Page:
Color, light, impurity, and devotion in Louis Comfort Tiffany’s forgotten chapel

Our own Morgan Meis in The Smart Set:

ID_IC_MEIS_TIFFANY_AP_001Its interior was designed and constructed by Louis Comfort Tiffany. The Chapel is “the only complete and unaltered totally Tiffany designed religious interior known to exist in the world.” It is significant that the Chapel is a religious interior since Louis Comfort Tiffany was, as everyone knows, in love with stained glass. And stained glass is, more often than not, found in churches. Indeed, it was in the churches of medieval Europe that the art and craft of making stained glass windows reached its zenith. That was how Louis Tiffany saw it, anyway.

Tiffany began his artistic career as a painter. But he was never satisfied with painting. Tiffany was drawn to glass. Perhaps he was fated to love the shininess of glass, being the son of famous jewelry maker Charles Lewis Tiffany. Looking at all those precious stones in his father’s shops, a young Louis Tiffany became obsessed with light and color as it penetrates jewels like diamonds and rubies. The opaque surface of the painter’s canvas was never going to light up that way. But stained glass does. Have you ever seen the way evening light comes through the Gothic stained glass windows of Sainte Chapelle in Paris? Then you know something of Tiffany’s obsession. Standing inside of Sainte Chapelle is like standing inside a jewel box.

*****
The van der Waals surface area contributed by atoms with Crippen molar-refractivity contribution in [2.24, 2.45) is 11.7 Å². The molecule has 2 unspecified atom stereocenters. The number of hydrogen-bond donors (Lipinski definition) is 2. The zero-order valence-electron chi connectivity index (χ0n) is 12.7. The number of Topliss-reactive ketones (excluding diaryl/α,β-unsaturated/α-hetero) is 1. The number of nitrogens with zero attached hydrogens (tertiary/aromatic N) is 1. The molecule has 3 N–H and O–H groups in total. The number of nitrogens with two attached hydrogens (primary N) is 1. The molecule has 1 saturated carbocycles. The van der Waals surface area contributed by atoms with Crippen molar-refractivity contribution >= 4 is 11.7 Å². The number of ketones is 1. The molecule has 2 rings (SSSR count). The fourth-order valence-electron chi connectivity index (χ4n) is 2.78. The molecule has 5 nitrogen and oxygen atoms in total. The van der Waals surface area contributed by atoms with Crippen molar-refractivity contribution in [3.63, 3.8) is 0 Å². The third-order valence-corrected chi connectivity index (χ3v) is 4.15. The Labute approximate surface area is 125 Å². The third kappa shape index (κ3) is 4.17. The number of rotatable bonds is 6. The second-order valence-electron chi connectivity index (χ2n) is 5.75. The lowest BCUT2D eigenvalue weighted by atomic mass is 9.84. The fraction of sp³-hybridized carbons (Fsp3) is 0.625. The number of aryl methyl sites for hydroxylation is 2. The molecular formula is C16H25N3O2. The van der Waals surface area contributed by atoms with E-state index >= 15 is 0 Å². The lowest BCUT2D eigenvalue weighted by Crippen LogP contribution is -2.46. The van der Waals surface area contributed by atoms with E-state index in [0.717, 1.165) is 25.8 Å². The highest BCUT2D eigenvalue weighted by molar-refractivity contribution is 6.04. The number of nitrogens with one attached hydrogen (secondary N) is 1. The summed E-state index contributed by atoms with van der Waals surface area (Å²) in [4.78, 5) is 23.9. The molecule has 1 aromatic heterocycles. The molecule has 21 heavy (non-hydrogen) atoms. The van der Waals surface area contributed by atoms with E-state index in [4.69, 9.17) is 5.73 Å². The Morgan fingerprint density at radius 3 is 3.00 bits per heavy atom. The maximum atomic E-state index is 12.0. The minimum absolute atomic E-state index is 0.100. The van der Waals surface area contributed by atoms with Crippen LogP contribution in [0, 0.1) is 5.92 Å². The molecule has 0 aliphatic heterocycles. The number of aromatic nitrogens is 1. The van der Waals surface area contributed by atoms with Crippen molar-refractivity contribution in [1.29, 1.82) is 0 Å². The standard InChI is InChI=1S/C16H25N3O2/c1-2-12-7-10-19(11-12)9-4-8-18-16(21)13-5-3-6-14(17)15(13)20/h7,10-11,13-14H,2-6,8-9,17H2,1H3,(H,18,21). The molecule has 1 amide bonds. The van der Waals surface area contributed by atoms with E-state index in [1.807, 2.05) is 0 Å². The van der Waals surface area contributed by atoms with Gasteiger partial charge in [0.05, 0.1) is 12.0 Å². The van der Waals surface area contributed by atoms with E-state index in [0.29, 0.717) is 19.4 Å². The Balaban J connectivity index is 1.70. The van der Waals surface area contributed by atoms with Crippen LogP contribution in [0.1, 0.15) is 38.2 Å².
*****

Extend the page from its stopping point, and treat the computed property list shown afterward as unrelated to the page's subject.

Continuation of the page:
Louis Comfort Tiffany wanted to learn the old secrets of getting color into glass. The stained glass of the 19th century couldn’t even begin to compare with the incredible work in the 13th century cathedrals. Tiffany figured out why. It was a matter of impurities. Stained glass doesn’t respond well to refinement, to the industrial techniques that were being used in the 19th century. You can mass-produce colored glass with those techniques, but you can’t make the artful, deeply colored glass like the old masters once made.

More here.